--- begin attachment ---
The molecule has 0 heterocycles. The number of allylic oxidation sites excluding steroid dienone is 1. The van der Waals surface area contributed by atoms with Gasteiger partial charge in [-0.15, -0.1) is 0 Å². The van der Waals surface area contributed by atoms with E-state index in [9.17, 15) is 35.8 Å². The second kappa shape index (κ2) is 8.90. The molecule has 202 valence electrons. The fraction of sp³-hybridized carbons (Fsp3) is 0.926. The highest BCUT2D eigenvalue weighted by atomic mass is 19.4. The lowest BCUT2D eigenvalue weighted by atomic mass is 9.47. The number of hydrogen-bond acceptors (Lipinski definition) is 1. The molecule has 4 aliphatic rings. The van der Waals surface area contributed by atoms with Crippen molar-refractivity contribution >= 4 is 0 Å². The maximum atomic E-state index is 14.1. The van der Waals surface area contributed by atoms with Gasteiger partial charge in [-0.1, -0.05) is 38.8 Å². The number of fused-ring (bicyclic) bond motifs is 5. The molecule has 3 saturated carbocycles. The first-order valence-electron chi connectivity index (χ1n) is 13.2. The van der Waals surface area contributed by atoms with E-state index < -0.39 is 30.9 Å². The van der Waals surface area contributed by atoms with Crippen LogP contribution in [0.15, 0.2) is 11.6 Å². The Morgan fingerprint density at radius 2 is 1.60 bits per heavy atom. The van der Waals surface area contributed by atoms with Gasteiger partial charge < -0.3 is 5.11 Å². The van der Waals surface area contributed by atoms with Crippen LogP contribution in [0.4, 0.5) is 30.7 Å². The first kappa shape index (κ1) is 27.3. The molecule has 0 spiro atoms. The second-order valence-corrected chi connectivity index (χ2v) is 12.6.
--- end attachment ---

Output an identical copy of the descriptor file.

The molecule has 0 heterocycles. The number of allylic oxidation sites excluding steroid dienone is 1. The van der Waals surface area contributed by atoms with Gasteiger partial charge in [-0.15, -0.1) is 0 Å². The van der Waals surface area contributed by atoms with E-state index in [9.17, 15) is 35.8 Å². The second kappa shape index (κ2) is 8.90. The molecule has 202 valence electrons. The fraction of sp³-hybridized carbons (Fsp3) is 0.926. The highest BCUT2D eigenvalue weighted by atomic mass is 19.4. The lowest BCUT2D eigenvalue weighted by atomic mass is 9.47. The number of hydrogen-bond acceptors (Lipinski definition) is 1. The molecule has 4 aliphatic rings. The van der Waals surface area contributed by atoms with Crippen molar-refractivity contribution >= 4 is 0 Å². The maximum atomic E-state index is 14.1. The van der Waals surface area contributed by atoms with Gasteiger partial charge in [-0.1, -0.05) is 38.8 Å². The number of fused-ring (bicyclic) bond motifs is 5. The molecule has 3 saturated carbocycles. The first-order valence-electron chi connectivity index (χ1n) is 13.2. The van der Waals surface area contributed by atoms with E-state index < -0.39 is 30.9 Å². The van der Waals surface area contributed by atoms with Crippen LogP contribution in [0.15, 0.2) is 11.6 Å². The Morgan fingerprint density at radius 2 is 1.60 bits per heavy atom. The van der Waals surface area contributed by atoms with Gasteiger partial charge < -0.3 is 5.11 Å². The van der Waals surface area contributed by atoms with Crippen LogP contribution in [0.4, 0.5) is 30.7 Å². The first kappa shape index (κ1) is 27.3. The molecule has 0 spiro atoms. The second-order valence-corrected chi connectivity index (χ2v) is 12.6.